29 June 2018
Melissa Myers USAMRMC Public Affairs
Jerome Maultsby, assistant director of the Office of Small Business Programs in support of the U.S. Army Medical Research Acquisition Activity, U.S. Army Medical Research and Materiel Command, was presented the 2018 (FY2017) Secretary of the Army Award for Small Business Utilization, June 1, at a ceremony at the Pentagon
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Nick Minecci USAG Public Affairs
Soldiers and civilians of the Fort Detrick community gathered today on Fort Detrick’s Blue and Gray Field to celebrate the Army’s 243rd birthday during a ceremony that included leadership from across the
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Lanessa Hill USAG Public Affairs
Selfless service was just one of the Army Values that Fort Detrick U.S. Army Garrison Commander Col. Scott Halter, spoke about to the most recent graduates of the City of Frederick Police Department Academy, June 8, at the Weinberg Theatre in Frederick, Maryland.
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14 June 2018
USAMMDA Hosts Asian American and Pacific Islander Celebration
Jeffrey Soares, USAMMDA public affairs
With an engaging program that included numerous guest speakers, lively dance and stunning music, the U.S. Army Medical Materiel Development Activity hosted a celebration to honor those of Asian American and Pacific Islander heritage, in recognition of the national month-long observance. Military and civilian personnel, as well as state and local officials, were among those in attendance at the event, which was held in the main auditorium, Fort Detrick, Maryland, May 23.

Initiated originally as "Asian/Pacific American Heritage Week" in May 1979, the observance was extended in 1990 to include the entire month of May each year, currently proclaimed as "Asian American and Pacific Islander Heritage Month." May was chosen as the commemoration month due to the immigration of the first Japanese to the U.S. on May 7, 1843, and to mark the anniversary of the completion of the transcontinental railroad on May 10, 1869, as a majority of workers who laid the tracks were Chinese immigrants.

Opening the celebration, Army Col. Ryan Bailey welcomed the attendees and participants, and his words of gratitude set the stage for a moving tribute.

"This celebration honors the diverse ethnic groups that span from Asia to the Pacific Islands, and acknowledges the numerous generations of Asian Americans and Pacific Islanders who have forged a proud legacy that reflects the spirit of our Nation – a country that values the contributions of everyone who calls America their home," he said.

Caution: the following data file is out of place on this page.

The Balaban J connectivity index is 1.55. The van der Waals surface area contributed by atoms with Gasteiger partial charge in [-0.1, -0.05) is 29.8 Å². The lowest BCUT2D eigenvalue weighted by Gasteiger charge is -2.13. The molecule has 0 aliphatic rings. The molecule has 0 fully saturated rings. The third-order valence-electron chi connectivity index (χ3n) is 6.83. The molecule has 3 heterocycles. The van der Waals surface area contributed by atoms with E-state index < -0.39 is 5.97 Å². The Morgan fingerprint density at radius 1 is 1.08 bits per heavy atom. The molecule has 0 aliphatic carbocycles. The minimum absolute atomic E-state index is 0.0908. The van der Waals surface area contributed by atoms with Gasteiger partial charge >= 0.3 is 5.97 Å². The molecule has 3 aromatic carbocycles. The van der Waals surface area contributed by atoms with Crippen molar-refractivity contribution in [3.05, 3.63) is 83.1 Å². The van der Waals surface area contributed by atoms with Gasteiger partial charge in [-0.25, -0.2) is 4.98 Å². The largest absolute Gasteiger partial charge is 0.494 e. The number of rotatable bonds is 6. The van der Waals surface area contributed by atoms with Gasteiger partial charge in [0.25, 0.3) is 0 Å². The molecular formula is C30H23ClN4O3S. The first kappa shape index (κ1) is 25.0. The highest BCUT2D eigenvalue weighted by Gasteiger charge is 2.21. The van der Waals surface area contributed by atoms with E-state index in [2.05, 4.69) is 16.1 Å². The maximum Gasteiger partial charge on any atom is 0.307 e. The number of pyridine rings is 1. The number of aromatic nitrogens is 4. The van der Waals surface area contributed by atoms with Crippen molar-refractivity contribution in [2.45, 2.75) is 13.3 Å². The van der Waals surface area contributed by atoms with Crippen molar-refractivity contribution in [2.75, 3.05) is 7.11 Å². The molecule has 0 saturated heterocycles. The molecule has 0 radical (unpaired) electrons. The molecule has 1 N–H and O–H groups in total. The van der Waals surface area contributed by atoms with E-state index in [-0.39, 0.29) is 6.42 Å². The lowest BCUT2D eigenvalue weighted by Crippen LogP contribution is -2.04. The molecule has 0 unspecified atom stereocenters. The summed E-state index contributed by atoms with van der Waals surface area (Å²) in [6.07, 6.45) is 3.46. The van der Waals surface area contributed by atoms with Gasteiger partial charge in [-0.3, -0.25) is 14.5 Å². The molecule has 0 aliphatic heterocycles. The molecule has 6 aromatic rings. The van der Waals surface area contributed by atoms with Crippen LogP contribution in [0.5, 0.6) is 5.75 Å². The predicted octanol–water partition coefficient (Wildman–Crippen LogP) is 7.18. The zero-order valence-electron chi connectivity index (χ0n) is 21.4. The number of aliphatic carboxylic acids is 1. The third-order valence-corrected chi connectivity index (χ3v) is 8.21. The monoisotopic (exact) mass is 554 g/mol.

"Today, we will learn a great deal about the rich cultural heritage of Asian Americans and Pacific Islanders, and their many contributions to America's history and to the Department of Defense," Bailey continued. "Many AAPIs have defended the United States and served as leaders in some of our most important government, business, and educational institutions – even in the face of racial and cultural prejudice."

Bailey's opening remarks were immediately followed by a reading of the 2018 U.S. Presidential Proclamation, and greetings offered by Maryland state officials. The stage then was cleared for a colorful and energetic performance of "Lotus Blossoms" presented by the Jin Yuxing Dance Studio that appeared to captivate the entire audience.

Serving as Guest Speaker for the festivities, Dr. Joseph Caravalho, Jr., Maj. Gen. U.S. Army (Retired), was then welcomed to the podium. As the former commanding general of the U.S. Army Medical Research and Materiel Command and Fort Detrick, Caravalho spoke with a warm familiarity that further engaged an already captive audience. His presentation remained poignant, often shifting between humor, personal insight and historical elements while detailing the significance of the Asian American and Pacific Islander region and culture.

"I was born and raised in Hawaii," said Caravalho. "I grew up among the rich heritage of Hawaiians, Samoans, Chinese, Japanese, Korean, Filipino, Portuguese and a host of other heritages."

Caravalho continued by offering a brief history of his family life in Hawaii, the great sacrifices made by his parents, and his success as a nuclear cardiologist and general officer in the U.S. Army – all the while crediting his heritage and upbringing as a primary factor in his accomplishments.